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Triumph in the West is the triumphant conclusion of J. G. A. Pocock’s series on Edward Gibbon and the Decline and Fall of the Roman Empire (1776–89).
History is never the final word; we are too empirically sensitive these days to think otherwise. It would be fair to say that since the days of Karl Popper historians have been acutely aware that what they write or utter is never the final statement concerning the historical record. Their assertions are provisional, liable to a degree of tinkering.
David Cannadine’s title, with its reference to ‘the undivided past’, may seem to suggest some Platonic idea of a Rankean straw man who aspires to a consensual and ‘definitive’ history of a unitary past; but what we have here is something very different – something that might indeed be construed as a quite revolutionary gesture.
This book raises the intriguing question of genre. The history discipline admits a variety – not just academic forms (such as the learned article, the monograph, the edited collection), but also textbooks on the nature of history, student guides to historical skills and types of history, not to mention the theory of history, here dismissed in a sentence (p. xi).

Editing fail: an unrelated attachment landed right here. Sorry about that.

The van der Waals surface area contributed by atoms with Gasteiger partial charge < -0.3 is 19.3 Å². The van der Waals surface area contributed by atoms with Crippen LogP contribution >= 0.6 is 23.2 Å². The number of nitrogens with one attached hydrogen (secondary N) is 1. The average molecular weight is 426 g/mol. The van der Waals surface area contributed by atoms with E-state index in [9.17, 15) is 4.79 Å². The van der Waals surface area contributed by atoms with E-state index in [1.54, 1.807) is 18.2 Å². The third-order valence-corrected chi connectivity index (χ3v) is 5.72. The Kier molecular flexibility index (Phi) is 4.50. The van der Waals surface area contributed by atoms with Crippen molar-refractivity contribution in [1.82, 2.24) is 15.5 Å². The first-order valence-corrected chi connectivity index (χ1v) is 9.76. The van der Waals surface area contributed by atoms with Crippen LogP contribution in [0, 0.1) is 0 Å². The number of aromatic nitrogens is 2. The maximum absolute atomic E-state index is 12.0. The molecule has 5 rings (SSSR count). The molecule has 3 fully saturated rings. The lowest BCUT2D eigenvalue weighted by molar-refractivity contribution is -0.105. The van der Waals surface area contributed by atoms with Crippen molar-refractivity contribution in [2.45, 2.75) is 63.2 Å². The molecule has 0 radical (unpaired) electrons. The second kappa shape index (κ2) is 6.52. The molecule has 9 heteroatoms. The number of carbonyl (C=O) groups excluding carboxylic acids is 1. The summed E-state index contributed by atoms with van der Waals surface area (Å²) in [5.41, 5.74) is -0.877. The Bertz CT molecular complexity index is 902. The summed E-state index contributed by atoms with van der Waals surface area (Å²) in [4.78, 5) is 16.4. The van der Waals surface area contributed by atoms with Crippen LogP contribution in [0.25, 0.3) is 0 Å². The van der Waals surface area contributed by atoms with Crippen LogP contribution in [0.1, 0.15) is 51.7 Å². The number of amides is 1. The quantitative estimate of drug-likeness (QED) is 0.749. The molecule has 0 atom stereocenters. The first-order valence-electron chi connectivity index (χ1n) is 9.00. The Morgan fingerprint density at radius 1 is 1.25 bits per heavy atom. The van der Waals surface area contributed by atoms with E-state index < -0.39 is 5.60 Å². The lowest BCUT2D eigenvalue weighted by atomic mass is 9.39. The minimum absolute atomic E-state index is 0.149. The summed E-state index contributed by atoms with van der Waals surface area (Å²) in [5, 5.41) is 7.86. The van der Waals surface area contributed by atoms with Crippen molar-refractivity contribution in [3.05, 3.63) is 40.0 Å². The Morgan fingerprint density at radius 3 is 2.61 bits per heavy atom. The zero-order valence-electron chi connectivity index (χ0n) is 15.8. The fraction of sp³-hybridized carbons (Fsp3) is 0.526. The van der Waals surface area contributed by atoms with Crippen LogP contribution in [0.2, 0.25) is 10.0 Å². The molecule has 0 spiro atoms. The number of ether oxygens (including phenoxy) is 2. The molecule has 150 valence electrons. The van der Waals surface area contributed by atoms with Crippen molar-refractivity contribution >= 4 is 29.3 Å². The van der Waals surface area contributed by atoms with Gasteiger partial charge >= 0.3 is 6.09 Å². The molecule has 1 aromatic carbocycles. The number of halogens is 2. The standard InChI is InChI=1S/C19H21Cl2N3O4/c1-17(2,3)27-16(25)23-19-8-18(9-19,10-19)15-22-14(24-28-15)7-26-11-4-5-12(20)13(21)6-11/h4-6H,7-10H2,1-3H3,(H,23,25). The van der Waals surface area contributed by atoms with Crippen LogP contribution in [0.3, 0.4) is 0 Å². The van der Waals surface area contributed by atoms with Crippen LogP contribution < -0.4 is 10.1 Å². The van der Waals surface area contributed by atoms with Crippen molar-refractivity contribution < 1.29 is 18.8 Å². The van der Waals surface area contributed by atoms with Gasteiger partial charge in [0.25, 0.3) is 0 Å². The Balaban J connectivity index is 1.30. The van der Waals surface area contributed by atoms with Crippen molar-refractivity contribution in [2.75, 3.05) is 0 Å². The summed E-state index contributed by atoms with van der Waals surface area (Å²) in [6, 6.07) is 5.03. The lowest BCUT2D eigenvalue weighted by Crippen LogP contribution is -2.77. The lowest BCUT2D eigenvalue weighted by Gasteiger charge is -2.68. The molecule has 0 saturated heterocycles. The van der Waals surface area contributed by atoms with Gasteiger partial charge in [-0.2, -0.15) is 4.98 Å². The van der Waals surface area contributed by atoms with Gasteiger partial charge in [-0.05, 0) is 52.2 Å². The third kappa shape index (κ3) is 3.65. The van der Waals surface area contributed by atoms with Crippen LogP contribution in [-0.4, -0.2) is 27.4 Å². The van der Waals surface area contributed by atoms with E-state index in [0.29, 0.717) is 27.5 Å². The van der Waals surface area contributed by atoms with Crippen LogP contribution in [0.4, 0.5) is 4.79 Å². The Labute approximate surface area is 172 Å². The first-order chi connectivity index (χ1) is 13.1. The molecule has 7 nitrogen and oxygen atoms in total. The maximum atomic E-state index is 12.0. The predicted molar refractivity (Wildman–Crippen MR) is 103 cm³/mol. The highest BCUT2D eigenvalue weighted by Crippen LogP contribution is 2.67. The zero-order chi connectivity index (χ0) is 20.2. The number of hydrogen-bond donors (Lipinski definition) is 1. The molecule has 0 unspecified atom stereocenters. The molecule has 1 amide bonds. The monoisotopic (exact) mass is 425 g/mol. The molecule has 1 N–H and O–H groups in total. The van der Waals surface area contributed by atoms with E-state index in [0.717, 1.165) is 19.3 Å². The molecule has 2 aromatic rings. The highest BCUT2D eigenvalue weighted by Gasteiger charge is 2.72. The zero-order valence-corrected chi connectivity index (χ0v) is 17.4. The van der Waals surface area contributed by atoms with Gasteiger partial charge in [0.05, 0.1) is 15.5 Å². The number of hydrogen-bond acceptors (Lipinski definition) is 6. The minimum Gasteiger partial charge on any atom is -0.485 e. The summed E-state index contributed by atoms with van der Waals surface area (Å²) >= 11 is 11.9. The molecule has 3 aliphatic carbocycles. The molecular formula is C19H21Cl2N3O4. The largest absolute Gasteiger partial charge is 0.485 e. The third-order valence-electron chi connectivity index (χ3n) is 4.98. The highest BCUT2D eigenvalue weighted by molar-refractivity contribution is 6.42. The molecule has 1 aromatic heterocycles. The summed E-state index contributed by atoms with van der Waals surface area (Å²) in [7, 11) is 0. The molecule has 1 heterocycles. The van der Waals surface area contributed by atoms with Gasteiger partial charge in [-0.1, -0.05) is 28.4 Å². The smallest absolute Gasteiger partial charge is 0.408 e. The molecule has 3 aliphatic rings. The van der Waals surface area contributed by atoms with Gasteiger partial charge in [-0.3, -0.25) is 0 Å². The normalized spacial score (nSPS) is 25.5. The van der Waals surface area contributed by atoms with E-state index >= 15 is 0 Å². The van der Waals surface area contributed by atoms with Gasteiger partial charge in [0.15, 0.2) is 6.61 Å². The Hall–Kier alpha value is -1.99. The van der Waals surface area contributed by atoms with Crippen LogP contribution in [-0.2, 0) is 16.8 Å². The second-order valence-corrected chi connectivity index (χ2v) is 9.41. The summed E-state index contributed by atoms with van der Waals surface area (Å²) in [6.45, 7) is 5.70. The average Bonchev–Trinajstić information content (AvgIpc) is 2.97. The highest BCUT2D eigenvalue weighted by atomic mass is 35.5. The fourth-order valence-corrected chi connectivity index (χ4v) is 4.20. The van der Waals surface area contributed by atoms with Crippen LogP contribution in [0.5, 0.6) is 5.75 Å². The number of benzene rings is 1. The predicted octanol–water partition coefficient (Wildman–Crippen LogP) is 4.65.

According to the blurb on the back of this book:
A book-length examination of the work of Frank Ankersmit has been long overdue. Ankersmit occupies a curious position in regards to the various skirmishes taking place over the philosophy of history in the past 30 years or so.
As Geoffrey Elton put it, ‘The future is dark; the present is burdensome; only the past, dead and finished, bears contemplation’.(1) We take the concept of ‘the past’ for granted, yet Schiffman argues that the notion of the past as a concept ‘began only fairly recently, during the Renaissance, and did not culminate until the eighteenth century, after which it acquired
One could perhaps argue that, so far as the popular academic imagination is concerned, America has never had much of a reputation so far as historical theory goes.
Hayden White is a controversial figure in the world of history. Study any textbook on the theory and philosophy of history, and you will be assured that his 1973 book Metahistory marked a revolutionary turning point in historical theory.
In History in the Discursive Condition (2011) – a follow up to her (for me) ground-breaking Realism and Consensus (1), and Sequel to History: Postmodernism and the Crisis of Representational Time (2) – Elizabeth Deeds Ermarth, a student of interdisciplinary cultural history and theory, explores the practical implicat